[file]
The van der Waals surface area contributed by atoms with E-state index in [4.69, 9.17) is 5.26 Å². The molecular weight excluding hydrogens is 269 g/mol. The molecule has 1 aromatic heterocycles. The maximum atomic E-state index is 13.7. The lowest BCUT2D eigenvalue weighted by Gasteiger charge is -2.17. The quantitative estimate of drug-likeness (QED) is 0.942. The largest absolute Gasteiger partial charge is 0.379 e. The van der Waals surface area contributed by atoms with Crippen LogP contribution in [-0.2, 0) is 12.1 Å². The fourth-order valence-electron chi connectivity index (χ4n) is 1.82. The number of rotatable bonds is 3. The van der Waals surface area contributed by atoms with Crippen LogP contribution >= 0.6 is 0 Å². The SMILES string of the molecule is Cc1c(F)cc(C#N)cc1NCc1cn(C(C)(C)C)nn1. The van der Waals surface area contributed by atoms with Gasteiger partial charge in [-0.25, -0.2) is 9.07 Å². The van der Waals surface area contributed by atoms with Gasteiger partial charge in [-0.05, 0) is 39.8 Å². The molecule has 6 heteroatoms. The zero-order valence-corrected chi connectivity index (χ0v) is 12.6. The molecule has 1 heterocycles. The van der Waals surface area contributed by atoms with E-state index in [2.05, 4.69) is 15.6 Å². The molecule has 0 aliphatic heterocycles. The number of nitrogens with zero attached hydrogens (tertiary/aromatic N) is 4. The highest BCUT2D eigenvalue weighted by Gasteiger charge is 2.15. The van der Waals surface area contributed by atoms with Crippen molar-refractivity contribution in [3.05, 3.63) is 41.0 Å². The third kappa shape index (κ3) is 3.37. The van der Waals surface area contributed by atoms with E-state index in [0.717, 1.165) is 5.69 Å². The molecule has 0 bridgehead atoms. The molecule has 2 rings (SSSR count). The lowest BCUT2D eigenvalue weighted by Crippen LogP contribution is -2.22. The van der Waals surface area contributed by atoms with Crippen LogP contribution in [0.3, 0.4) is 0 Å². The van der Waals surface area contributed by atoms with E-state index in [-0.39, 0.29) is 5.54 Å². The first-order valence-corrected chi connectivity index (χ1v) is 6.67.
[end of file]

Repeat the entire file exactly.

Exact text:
The van der Waals surface area contributed by atoms with E-state index in [4.69, 9.17) is 5.26 Å². The molecular weight excluding hydrogens is 269 g/mol. The molecule has 1 aromatic heterocycles. The maximum atomic E-state index is 13.7. The lowest BCUT2D eigenvalue weighted by Gasteiger charge is -2.17. The quantitative estimate of drug-likeness (QED) is 0.942. The largest absolute Gasteiger partial charge is 0.379 e. The van der Waals surface area contributed by atoms with Crippen LogP contribution in [-0.2, 0) is 12.1 Å². The fourth-order valence-electron chi connectivity index (χ4n) is 1.82. The number of rotatable bonds is 3. The van der Waals surface area contributed by atoms with Crippen LogP contribution >= 0.6 is 0 Å². The SMILES string of the molecule is Cc1c(F)cc(C#N)cc1NCc1cn(C(C)(C)C)nn1. The van der Waals surface area contributed by atoms with Gasteiger partial charge in [-0.25, -0.2) is 9.07 Å². The van der Waals surface area contributed by atoms with Gasteiger partial charge in [-0.05, 0) is 39.8 Å². The molecule has 6 heteroatoms. The zero-order valence-corrected chi connectivity index (χ0v) is 12.6. The molecule has 1 heterocycles. The van der Waals surface area contributed by atoms with E-state index in [2.05, 4.69) is 15.6 Å². The molecule has 0 aliphatic heterocycles. The number of nitrogens with zero attached hydrogens (tertiary/aromatic N) is 4. The highest BCUT2D eigenvalue weighted by Gasteiger charge is 2.15. The van der Waals surface area contributed by atoms with Crippen molar-refractivity contribution in [3.05, 3.63) is 41.0 Å². The third kappa shape index (κ3) is 3.37. The van der Waals surface area contributed by atoms with E-state index in [0.717, 1.165) is 5.69 Å². The molecule has 0 bridgehead atoms. The molecule has 2 rings (SSSR count). The lowest BCUT2D eigenvalue weighted by Crippen LogP contribution is -2.22. The van der Waals surface area contributed by atoms with Crippen LogP contribution in [0.3, 0.4) is 0 Å². The van der Waals surface area contributed by atoms with E-state index in [-0.39, 0.29) is 5.54 Å². The first-order valence-corrected chi connectivity index (χ1v) is 6.67.